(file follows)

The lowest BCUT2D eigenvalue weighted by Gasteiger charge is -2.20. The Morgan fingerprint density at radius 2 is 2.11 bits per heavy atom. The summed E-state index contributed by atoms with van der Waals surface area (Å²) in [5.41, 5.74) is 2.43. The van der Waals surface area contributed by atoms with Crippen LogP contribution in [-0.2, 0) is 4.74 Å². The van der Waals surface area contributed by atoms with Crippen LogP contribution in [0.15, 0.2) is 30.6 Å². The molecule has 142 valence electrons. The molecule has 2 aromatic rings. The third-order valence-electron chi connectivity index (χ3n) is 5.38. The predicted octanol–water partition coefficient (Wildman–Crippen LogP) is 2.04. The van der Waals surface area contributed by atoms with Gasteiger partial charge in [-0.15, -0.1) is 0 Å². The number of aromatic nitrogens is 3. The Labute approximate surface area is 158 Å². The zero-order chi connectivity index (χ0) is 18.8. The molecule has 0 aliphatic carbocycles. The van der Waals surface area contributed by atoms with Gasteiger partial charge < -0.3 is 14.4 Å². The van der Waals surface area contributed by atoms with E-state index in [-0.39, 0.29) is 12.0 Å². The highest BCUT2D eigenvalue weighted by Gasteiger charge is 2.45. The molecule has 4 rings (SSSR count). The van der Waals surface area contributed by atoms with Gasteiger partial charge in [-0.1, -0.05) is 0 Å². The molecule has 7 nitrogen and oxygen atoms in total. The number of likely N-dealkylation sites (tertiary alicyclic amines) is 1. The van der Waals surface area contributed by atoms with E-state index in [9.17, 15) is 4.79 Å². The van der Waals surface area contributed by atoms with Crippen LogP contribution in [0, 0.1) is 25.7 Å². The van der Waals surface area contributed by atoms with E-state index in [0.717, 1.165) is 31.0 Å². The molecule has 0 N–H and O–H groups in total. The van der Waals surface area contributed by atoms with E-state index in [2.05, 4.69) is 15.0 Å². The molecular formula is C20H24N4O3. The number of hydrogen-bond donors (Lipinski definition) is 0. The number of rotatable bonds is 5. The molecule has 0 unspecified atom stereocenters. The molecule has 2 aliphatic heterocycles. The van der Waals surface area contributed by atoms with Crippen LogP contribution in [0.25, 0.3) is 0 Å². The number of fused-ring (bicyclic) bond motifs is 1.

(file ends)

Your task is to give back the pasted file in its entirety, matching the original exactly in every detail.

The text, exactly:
The lowest BCUT2D eigenvalue weighted by Gasteiger charge is -2.20. The Morgan fingerprint density at radius 2 is 2.11 bits per heavy atom. The summed E-state index contributed by atoms with van der Waals surface area (Å²) in [5.41, 5.74) is 2.43. The van der Waals surface area contributed by atoms with Crippen LogP contribution in [-0.2, 0) is 4.74 Å². The van der Waals surface area contributed by atoms with Crippen LogP contribution in [0.15, 0.2) is 30.6 Å². The molecule has 142 valence electrons. The molecule has 2 aromatic rings. The third-order valence-electron chi connectivity index (χ3n) is 5.38. The predicted octanol–water partition coefficient (Wildman–Crippen LogP) is 2.04. The van der Waals surface area contributed by atoms with Gasteiger partial charge in [-0.15, -0.1) is 0 Å². The number of aromatic nitrogens is 3. The Labute approximate surface area is 158 Å². The zero-order chi connectivity index (χ0) is 18.8. The molecule has 0 aliphatic carbocycles. The van der Waals surface area contributed by atoms with Gasteiger partial charge < -0.3 is 14.4 Å². The van der Waals surface area contributed by atoms with E-state index in [-0.39, 0.29) is 12.0 Å². The highest BCUT2D eigenvalue weighted by Gasteiger charge is 2.45. The molecule has 4 rings (SSSR count). The van der Waals surface area contributed by atoms with Gasteiger partial charge in [-0.1, -0.05) is 0 Å². The molecule has 7 nitrogen and oxygen atoms in total. The number of likely N-dealkylation sites (tertiary alicyclic amines) is 1. The van der Waals surface area contributed by atoms with E-state index in [9.17, 15) is 4.79 Å². The van der Waals surface area contributed by atoms with Crippen LogP contribution in [0, 0.1) is 25.7 Å². The van der Waals surface area contributed by atoms with E-state index in [0.717, 1.165) is 31.0 Å². The molecule has 0 N–H and O–H groups in total. The van der Waals surface area contributed by atoms with E-state index in [2.05, 4.69) is 15.0 Å². The molecular formula is C20H24N4O3. The number of hydrogen-bond donors (Lipinski definition) is 0. The number of rotatable bonds is 5. The molecule has 0 unspecified atom stereocenters. The molecule has 2 aliphatic heterocycles. The van der Waals surface area contributed by atoms with Crippen LogP contribution in [0.25, 0.3) is 0 Å². The number of fused-ring (bicyclic) bond motifs is 1.